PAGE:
The University of Michigan-Flint is one of the best colleges in the Midwest according to the nationally known education services company, The Princeton Review. It is one of 153 institutions The Princeton Review recommends in its “Best in the Midwest” website feature, “2012 Best Colleges: Region by Region.” on PrincetonReview.com. In The Princeton Review profile, UM-Flint is described as “transforming the way people view Flint, Michigan.”
This photo was taken last night around dusk, one of the best times of day to take photos. On the left is the Frances Willson Thompson Library at UM-Flint. That was my favorite place to study in college. (Photo by Gerry Leslie)
FLINT, Michigan – The play EMBERS: The Flint Fires Verbatim Theatre Project will be performed throughout the community in late August and early September, with a dialogue session immediately following. The 90-minute play begins each night at 6:30pm, with one matinee performance on August 21 at 3pm. Admission is free, but advance notice of attendance is recommended.
EMBERS: The Flint Fires Verbatim Theatre Project began in a classroom at the University of Michigan-Flint during the 2011 winter semester as a means to address the previous year’s relentless string of arsons and to give a voice to those directly impacted. Through the course Collective Playwrights Workshop, students interviewed people affected by the fires and wrote a script from the testimonies, conversations and news reports they gathered–with the goal of a play that would create a dialogue within the community and hopefully help with the healing process. That script eventually became EMBERS.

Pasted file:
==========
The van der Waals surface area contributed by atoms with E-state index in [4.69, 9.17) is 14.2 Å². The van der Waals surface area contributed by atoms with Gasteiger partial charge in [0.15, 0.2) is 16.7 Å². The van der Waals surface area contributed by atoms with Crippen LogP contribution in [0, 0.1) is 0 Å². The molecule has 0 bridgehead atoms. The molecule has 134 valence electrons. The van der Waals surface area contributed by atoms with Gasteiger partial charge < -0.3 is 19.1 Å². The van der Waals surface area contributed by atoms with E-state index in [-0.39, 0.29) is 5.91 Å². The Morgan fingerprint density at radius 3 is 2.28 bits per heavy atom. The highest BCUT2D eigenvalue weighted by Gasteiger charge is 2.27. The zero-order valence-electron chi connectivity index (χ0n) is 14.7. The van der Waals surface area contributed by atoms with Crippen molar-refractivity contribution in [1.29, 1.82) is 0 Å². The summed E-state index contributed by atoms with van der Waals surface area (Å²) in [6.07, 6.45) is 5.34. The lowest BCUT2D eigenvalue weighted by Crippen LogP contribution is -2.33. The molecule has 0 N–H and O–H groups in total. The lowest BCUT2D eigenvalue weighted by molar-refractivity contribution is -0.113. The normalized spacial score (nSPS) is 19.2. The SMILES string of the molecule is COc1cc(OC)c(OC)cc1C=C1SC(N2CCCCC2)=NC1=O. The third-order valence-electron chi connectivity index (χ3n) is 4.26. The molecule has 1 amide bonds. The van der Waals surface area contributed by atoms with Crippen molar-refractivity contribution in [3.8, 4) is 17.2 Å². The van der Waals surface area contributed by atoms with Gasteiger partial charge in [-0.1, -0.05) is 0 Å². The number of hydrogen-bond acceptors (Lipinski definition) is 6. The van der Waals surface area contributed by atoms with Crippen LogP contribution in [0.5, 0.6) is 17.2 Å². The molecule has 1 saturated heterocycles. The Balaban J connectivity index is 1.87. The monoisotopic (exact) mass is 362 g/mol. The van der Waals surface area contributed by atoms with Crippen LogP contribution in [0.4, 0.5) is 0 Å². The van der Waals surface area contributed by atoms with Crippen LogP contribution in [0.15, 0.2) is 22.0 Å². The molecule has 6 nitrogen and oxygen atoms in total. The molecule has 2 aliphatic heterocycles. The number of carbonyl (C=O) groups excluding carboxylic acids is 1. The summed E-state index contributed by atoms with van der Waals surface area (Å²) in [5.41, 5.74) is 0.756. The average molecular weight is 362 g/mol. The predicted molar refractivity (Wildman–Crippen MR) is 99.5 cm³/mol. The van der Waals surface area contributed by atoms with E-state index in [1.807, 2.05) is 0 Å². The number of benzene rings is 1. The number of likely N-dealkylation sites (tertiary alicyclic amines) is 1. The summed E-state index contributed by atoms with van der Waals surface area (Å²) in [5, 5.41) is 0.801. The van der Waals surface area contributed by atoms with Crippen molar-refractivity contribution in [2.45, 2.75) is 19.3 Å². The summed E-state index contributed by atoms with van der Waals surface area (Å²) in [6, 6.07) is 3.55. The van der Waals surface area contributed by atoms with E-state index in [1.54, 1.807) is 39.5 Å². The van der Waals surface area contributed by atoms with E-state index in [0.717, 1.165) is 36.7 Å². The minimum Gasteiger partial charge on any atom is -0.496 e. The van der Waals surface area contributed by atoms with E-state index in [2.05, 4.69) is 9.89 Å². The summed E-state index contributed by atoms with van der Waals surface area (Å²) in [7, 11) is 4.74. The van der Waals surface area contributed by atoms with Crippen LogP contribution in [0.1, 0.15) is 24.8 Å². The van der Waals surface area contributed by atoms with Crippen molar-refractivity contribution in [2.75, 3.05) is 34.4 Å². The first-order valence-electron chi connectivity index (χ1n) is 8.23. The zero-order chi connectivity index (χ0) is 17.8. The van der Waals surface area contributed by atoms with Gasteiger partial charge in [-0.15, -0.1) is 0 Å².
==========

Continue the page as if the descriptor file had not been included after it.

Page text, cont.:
Several community-based organizations also have partnered in the project: The Urban League of Flint, Raise it Up! Youth Arts & Awareness, The Kearsley Park Block Redevelopment Project, and the Hispanic Community & Technology Center. The project is the UM-Flint Theatre Department’s second collaborative theatre project to be awarded funding from Arts of Citizenship, a University of Michigan initiative to increase community engagement through the arts.
This should be a really great, and timely, exhibit. During the Vintage Chevy Car Club’s visit to Flint this month, students from the University of Michigan-Flint will be showcasing Chevrolet in the city that gave birth to the automaker. Have you ever wondered what was “behind the bowtie?” Now is your chance to find out.
While Flint’s automotive history tends to be overshadowed by Buick, Chevrolet played a major role in the economic life of the city. Just how important can be seen in a new exhibit researched and created by University of Michigan-Flint students.
The project is entitled Behind the Bowtie: the People and Culture of Chevrolet in Flint, Michigan.
“I was approached by a handful of community members in November and asked if our students would be interested in a public history project about Chevrolet in Flint,” said Thomas Henthorn, assistant professor in the UM-Flint history department. “I assembled a handful of students and we conducted research and oral interviews from January through April.”
According to Henthorn, the exhibit covers the creation of neighborhoods, the culture and community inside and outside the factory, Flint’s connections to GM milestones, as well as a focus on female employees at Chevrolet.